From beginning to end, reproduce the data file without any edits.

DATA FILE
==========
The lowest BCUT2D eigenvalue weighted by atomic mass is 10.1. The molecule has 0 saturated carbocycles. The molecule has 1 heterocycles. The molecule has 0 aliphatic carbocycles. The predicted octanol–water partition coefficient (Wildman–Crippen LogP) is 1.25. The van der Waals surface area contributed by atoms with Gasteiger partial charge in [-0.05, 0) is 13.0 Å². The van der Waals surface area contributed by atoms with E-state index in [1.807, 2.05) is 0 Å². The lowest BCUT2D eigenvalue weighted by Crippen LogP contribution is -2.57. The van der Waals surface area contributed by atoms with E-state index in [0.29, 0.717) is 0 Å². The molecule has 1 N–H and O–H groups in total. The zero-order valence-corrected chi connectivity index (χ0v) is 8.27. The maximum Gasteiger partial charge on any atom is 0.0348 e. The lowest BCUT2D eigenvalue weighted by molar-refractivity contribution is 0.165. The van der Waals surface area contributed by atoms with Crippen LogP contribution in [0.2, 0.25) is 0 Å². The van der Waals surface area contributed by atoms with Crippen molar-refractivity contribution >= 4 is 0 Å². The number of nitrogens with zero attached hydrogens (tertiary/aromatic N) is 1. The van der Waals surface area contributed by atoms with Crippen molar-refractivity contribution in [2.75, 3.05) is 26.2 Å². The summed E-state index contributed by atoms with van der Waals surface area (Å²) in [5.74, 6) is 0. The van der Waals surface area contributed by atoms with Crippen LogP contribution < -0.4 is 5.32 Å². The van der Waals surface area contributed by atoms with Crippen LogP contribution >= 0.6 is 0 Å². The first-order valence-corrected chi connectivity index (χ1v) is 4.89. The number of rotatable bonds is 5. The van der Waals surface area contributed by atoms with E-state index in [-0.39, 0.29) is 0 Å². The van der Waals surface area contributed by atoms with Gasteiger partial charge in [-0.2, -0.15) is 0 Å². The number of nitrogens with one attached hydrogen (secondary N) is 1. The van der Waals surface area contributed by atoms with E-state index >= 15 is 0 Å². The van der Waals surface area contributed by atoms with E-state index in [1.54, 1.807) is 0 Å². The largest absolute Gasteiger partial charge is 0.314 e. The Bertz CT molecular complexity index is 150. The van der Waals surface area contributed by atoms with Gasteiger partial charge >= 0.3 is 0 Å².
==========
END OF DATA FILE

The lowest BCUT2D eigenvalue weighted by atomic mass is 10.1. The molecule has 0 saturated carbocycles. The molecule has 1 heterocycles. The molecule has 0 aliphatic carbocycles. The predicted octanol–water partition coefficient (Wildman–Crippen LogP) is 1.25. The van der Waals surface area contributed by atoms with Gasteiger partial charge in [-0.05, 0) is 13.0 Å². The van der Waals surface area contributed by atoms with E-state index in [1.807, 2.05) is 0 Å². The lowest BCUT2D eigenvalue weighted by Crippen LogP contribution is -2.57. The van der Waals surface area contributed by atoms with E-state index in [0.29, 0.717) is 0 Å². The molecule has 1 N–H and O–H groups in total. The zero-order valence-corrected chi connectivity index (χ0v) is 8.27. The maximum Gasteiger partial charge on any atom is 0.0348 e. The lowest BCUT2D eigenvalue weighted by molar-refractivity contribution is 0.165. The van der Waals surface area contributed by atoms with Crippen LogP contribution in [0.2, 0.25) is 0 Å². The van der Waals surface area contributed by atoms with Crippen molar-refractivity contribution >= 4 is 0 Å². The number of nitrogens with zero attached hydrogens (tertiary/aromatic N) is 1. The van der Waals surface area contributed by atoms with Crippen molar-refractivity contribution in [2.75, 3.05) is 26.2 Å². The summed E-state index contributed by atoms with van der Waals surface area (Å²) in [5.74, 6) is 0. The van der Waals surface area contributed by atoms with Crippen LogP contribution < -0.4 is 5.32 Å². The van der Waals surface area contributed by atoms with Crippen LogP contribution >= 0.6 is 0 Å². The first-order valence-corrected chi connectivity index (χ1v) is 4.89. The number of rotatable bonds is 5. The van der Waals surface area contributed by atoms with E-state index in [-0.39, 0.29) is 0 Å². The van der Waals surface area contributed by atoms with Gasteiger partial charge in [-0.2, -0.15) is 0 Å². The number of nitrogens with one attached hydrogen (secondary N) is 1. The van der Waals surface area contributed by atoms with E-state index >= 15 is 0 Å². The van der Waals surface area contributed by atoms with E-state index in [1.54, 1.807) is 0 Å². The largest absolute Gasteiger partial charge is 0.314 e. The Bertz CT molecular complexity index is 150. The van der Waals surface area contributed by atoms with Gasteiger partial charge >= 0.3 is 0 Å².